Deep Local Innovation

Deep Local InnovationReconstructing your product for emerging markets takes knowledge.  You have to discover what you can leverage in your product and what you have to give up to connect to consumers in widely different regions of the world.  Oreo cookie’s stalled success in Asia provides an interesting example. Kraft struggled for years trying to put U.S. Oreos into emerging markets. They finally got it right by matching local tastes, and the business is now taking off like a rocket. Oreo’s sales were up almost 25% last year, with half of the brand’s $2 billion in sales coming from emerging markets.

Deep Local Innovation

One lesson to take away from the Oreo story is the need to be nimble in the creation of a product pipeline.  Chinese consumers found U.S. Oreo’s to be too sweet and Indian consumers found the cookie to be too bitter.  Significant flavor work was undertaken to produce locally appealing Oreo flavors such as green tea for China, banana and peanut for Argentina, orange and blueberry for Indonesia and mango for India.  The cookie formats were changed where necessary such as the traditional cream-filled wafers they sell in China to match consumer preferences.  In India, the Cadbury name was added to Oreo’s to capitalize on the chocolate brand’s awareness and wide distribution in that market (Kraft acquired Cadbury in 2010).

Another brand to watch in emerging markets is Dunkin’ Donuts, which kicked off its business in India last week with its first store in the heart of New Delhi. The brand’s bright orange and pink signage pops out dramatically against the neutral tones of the Delhi street.  Doughnuts are not a familiar food to most Indians so the stores are called Dunkin’ Donuts & More to reflect a wider range of food being served, such as ciabatta sandwiches and croissants.  But just like Oreo’s, Dunkin’ Donuts is catering to the Indian palate by serving novel mango doughnuts and spicy sandwiches.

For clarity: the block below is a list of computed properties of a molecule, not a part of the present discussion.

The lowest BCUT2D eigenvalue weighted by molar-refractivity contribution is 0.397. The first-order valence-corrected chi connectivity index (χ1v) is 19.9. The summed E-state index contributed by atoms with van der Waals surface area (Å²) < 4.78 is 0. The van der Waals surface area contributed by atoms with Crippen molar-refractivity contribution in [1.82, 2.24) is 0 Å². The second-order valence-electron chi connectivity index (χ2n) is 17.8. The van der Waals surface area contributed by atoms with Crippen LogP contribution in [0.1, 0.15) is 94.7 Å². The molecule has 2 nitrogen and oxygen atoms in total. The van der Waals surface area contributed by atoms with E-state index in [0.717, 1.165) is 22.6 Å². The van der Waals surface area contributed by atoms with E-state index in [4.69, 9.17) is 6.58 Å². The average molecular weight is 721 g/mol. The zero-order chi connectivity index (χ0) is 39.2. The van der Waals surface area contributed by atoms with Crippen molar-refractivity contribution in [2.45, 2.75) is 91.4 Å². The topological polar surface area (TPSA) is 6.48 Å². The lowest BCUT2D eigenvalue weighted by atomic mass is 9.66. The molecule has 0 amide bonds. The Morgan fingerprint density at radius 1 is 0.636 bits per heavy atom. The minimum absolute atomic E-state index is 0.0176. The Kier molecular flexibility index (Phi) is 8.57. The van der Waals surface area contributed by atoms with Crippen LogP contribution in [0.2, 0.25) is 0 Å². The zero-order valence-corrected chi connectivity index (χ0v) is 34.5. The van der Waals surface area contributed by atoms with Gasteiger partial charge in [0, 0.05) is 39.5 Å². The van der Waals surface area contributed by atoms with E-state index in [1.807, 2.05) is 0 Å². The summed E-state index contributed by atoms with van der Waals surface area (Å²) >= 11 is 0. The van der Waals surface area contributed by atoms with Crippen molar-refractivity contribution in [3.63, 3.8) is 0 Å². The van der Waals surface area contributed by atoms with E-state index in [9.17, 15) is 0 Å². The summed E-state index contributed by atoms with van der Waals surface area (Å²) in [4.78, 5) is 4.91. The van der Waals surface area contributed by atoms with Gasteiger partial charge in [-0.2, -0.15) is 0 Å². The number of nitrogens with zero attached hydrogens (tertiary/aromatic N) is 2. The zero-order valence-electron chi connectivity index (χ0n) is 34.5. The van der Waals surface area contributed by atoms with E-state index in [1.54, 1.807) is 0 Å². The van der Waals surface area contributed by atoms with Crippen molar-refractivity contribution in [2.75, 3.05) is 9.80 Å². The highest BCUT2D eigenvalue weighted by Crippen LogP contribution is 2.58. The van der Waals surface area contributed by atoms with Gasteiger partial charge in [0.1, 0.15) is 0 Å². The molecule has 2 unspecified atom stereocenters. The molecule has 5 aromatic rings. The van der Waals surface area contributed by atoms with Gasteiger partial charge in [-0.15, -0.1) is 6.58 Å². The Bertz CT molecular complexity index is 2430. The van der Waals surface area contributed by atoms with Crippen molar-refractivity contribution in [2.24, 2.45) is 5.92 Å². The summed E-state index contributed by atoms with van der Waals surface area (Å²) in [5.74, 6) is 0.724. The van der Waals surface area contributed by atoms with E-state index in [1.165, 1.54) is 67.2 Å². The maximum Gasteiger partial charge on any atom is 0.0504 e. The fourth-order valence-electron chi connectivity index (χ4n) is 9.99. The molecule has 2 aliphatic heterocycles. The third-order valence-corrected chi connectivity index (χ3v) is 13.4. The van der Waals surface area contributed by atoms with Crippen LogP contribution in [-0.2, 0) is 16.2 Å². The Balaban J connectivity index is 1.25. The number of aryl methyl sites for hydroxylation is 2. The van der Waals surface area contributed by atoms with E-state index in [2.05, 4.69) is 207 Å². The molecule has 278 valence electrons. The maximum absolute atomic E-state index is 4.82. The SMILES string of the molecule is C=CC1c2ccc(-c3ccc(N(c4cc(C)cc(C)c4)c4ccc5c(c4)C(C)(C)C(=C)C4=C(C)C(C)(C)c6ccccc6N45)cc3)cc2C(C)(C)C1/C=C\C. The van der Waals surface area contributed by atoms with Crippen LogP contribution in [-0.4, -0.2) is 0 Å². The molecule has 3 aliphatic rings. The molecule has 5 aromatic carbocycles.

Deep Local Innovation

Dunkin’s timing also beats Starbucks into the Indian market by three months.  The café market in India is expected to grow to $600 million over the next five years so a strong early position in India is worth millions.  However, pricing will be one of the barriers for many international brands entering the Indian cafe market.  The price for a cup of Joe at Dunkin’ Donuts in the U.S. is modest relative to Starbucks, but in India their price of 70 rupees per cup is considered expensive for many Indians.  Another market barrier is local infrastructure, so both companies have partnered with Indian firms to enter the market successfully. Starbucks is working with Tata Global Beverages and Dunkin’ Donuts is active with FoodWorks to leverage their local distribution and supply chain.

The growth potential in emerging markets is seductive, and for companies who commit the manpower and resources on the ground, there is much gold in those hills.  But, it requires thinking local, not global to meet the multi-faceted demands of these consumers.  Global expansion is is not for the timid; the prize goes to the nimble and talented.

image credit: peaceloveprofits & progressonnetwork & shabbyblogs

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Donna Sturgess is the President and Co-founder of Buyology Inc and former Global Head of Innovation for GlaxoSmithKline. Her latest book is Eyeballs Out: How To Step Into Another World, Discover New Ideas, and Make Your Business Thrive.

This entry was posted in Competitions, Culture & Values, Customers, Product Innovation, marketing and tagged , , , , , . Bookmark the permalink.

4 Responses to Deep Local Innovation

  1. Neil Hopkins says:

    Hi Donna

    Totally agree with you. Global strategies are one thing, local tactics are another (you might be interested in this piece I wrote on Community Network Marketing – ).

    Trying to lever something that isn’t culturally relevant into a new market just isn’t going to work. Even in cultures which use a lot of references from other ones (Japan, for example, using so much English on their products), there’s a deep culture source code there which can’t be ignored.

    It’s going to be fascinating to see how emerging markets are capitalised on by big brands, and I sense there will be a lot of learning opportunities forthcoming!


  2. Donna Sturgess says:


    Thanks for your comments and I will check out the link you attached. Big companies continue to learn slowly on the ground in underdeveloped markets resulting in high lost opportunity costs. I am interested if you or others have success stories in underdeveloped markets that you can share


  3. Pingback: Articles of Interest 6/1/2012 « National Creativity Network

  4. Pingback: Be Nimble! | Ideas At Work

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